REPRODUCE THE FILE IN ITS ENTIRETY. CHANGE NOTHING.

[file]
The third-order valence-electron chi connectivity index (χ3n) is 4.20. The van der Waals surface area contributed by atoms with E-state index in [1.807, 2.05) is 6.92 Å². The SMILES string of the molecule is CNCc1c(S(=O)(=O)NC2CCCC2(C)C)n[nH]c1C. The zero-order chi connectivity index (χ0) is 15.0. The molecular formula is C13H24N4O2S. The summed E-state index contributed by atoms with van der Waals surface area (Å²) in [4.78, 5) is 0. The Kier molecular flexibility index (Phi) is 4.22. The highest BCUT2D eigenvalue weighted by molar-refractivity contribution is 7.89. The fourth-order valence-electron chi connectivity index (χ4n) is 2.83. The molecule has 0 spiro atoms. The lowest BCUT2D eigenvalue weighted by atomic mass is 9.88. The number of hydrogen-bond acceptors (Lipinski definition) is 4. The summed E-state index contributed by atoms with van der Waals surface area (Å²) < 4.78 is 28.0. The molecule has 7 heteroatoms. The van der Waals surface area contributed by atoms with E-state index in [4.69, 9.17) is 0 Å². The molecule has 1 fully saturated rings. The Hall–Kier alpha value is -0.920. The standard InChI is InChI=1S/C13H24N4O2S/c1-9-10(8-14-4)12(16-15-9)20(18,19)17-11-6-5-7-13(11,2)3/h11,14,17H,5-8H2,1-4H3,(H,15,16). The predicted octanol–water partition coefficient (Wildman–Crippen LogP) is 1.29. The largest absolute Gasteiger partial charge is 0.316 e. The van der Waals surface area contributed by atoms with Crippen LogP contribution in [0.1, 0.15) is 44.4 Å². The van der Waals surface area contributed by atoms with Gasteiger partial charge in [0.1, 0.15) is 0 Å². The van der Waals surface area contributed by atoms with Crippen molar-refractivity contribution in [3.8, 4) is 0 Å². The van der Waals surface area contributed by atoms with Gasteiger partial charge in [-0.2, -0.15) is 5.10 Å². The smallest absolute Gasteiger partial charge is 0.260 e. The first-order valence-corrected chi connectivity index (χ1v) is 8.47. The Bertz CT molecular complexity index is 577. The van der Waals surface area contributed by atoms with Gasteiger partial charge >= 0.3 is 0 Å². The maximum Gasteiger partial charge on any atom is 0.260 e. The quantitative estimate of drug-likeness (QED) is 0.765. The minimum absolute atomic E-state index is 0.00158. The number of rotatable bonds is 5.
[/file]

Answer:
The third-order valence-electron chi connectivity index (χ3n) is 4.20. The van der Waals surface area contributed by atoms with E-state index in [1.807, 2.05) is 6.92 Å². The SMILES string of the molecule is CNCc1c(S(=O)(=O)NC2CCCC2(C)C)n[nH]c1C. The zero-order chi connectivity index (χ0) is 15.0. The molecular formula is C13H24N4O2S. The summed E-state index contributed by atoms with van der Waals surface area (Å²) in [4.78, 5) is 0. The Kier molecular flexibility index (Phi) is 4.22. The highest BCUT2D eigenvalue weighted by molar-refractivity contribution is 7.89. The fourth-order valence-electron chi connectivity index (χ4n) is 2.83. The molecule has 0 spiro atoms. The lowest BCUT2D eigenvalue weighted by atomic mass is 9.88. The number of hydrogen-bond acceptors (Lipinski definition) is 4. The summed E-state index contributed by atoms with van der Waals surface area (Å²) < 4.78 is 28.0. The molecule has 7 heteroatoms. The van der Waals surface area contributed by atoms with E-state index in [4.69, 9.17) is 0 Å². The molecule has 1 fully saturated rings. The Hall–Kier alpha value is -0.920. The standard InChI is InChI=1S/C13H24N4O2S/c1-9-10(8-14-4)12(16-15-9)20(18,19)17-11-6-5-7-13(11,2)3/h11,14,17H,5-8H2,1-4H3,(H,15,16). The predicted octanol–water partition coefficient (Wildman–Crippen LogP) is 1.29. The largest absolute Gasteiger partial charge is 0.316 e. The van der Waals surface area contributed by atoms with Crippen LogP contribution in [0.1, 0.15) is 44.4 Å². The van der Waals surface area contributed by atoms with Gasteiger partial charge in [0.1, 0.15) is 0 Å². The van der Waals surface area contributed by atoms with Crippen molar-refractivity contribution in [3.8, 4) is 0 Å². The van der Waals surface area contributed by atoms with Gasteiger partial charge in [-0.2, -0.15) is 5.10 Å². The smallest absolute Gasteiger partial charge is 0.260 e. The first-order valence-corrected chi connectivity index (χ1v) is 8.47. The Bertz CT molecular complexity index is 577. The van der Waals surface area contributed by atoms with Gasteiger partial charge >= 0.3 is 0 Å². The maximum Gasteiger partial charge on any atom is 0.260 e. The quantitative estimate of drug-likeness (QED) is 0.765. The minimum absolute atomic E-state index is 0.00158. The number of rotatable bonds is 5.